TACLOBAN CITY – The Philippine Coconut Authority (PCA) will provide additional 500 chainsaws to storm-ravaged areas in the region as the agency expands coconut farm clearing to Samar provinces.
PCA Administrator Euclides Forbes said that 825 chainsaws have already been used. About half of the chainsaws are being operated by workers hired by PCA and the remaining half were turned over to various groups, to facilitate recovery efforts.
“We will buy more chainsaws by next month to replicate in Samar towns what we have done in the Leyte area. Our mandate is to start full rehabilitation in June, but we have started as early as February,” Forbes said.
The project has already hired 400 workers. Most of them are coconut farmers whose income significantly dropped after supertyphoon Yolanda totally damaged coconut trees.
The use of new chainsaws will be directly supervised by PCA with each worker earning P70 from sheared or uprooted coconut tree removed.
Massive clearing activities have been ongoing in Tacloban City and the towns of Palo, Tanauan, and Tolosa in Leyte.
As of last week 208,000 trees have already been removed from farms and converted into a lumber for rebuilding of destroyed houses.
The PCA reported that 33.82 million coconut trees in Eastern Visayas were affected by the storm last year. Of the total, 15.04 million were categorized as totally damaged, 9.06 million severely damaged, 4.98 million, slightly damaged, and 4.84 million moderately damaged.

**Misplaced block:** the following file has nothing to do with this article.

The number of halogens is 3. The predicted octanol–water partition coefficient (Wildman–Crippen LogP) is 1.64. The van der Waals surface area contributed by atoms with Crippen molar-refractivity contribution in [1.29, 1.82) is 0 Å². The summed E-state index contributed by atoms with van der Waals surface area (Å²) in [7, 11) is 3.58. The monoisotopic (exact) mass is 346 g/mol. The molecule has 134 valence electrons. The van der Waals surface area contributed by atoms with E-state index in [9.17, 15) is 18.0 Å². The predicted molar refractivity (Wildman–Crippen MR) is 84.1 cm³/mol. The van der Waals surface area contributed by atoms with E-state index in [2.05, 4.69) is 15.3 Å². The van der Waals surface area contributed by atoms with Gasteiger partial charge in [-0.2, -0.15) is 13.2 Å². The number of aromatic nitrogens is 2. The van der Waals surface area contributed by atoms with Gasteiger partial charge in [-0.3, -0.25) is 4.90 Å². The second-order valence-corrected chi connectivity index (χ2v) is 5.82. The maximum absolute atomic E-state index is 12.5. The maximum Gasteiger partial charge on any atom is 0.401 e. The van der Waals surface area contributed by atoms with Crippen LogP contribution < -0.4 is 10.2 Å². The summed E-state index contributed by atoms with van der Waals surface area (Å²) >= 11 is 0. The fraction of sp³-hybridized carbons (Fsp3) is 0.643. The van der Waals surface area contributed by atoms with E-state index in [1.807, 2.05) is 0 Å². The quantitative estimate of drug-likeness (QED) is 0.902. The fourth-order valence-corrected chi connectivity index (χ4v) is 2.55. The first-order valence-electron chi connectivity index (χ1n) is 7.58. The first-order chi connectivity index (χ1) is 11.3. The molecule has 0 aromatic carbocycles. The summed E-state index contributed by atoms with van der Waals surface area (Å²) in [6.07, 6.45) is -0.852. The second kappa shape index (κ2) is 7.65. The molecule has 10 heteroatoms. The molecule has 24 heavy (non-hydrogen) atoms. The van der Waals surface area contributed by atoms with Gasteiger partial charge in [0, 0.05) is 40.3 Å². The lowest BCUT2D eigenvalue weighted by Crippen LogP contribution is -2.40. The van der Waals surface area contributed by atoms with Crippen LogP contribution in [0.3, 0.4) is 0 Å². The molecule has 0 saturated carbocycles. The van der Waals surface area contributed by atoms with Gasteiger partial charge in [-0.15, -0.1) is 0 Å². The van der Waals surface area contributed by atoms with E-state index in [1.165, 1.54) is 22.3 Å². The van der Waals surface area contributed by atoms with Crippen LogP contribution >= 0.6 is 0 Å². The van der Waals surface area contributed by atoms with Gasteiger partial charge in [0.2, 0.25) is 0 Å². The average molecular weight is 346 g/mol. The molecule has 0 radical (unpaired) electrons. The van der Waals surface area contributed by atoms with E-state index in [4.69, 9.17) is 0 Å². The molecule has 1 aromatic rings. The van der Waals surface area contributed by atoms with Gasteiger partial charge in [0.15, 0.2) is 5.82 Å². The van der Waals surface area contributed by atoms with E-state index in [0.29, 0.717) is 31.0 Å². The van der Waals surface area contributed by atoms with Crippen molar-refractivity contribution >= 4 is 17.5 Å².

Early phases of clearing activities are only confined in accessible coconut lands with grounds most suitable alternative to farming activities.
Department of Agriculture Regional Executive Director Bernadette San Juan said 88 hectares of farms in Leyte will be the pilot area for intercropping and livestock raising.
“Since these 88 hectares of coconut farms already cleared from debris, it is now prepared for intercropping and livestock production. Farmers need an income while waiting to fully restore their income to pre-Yolanda months, which will take about seven years after replanting,” San Juan said. (SARWELL Q.MENIANO)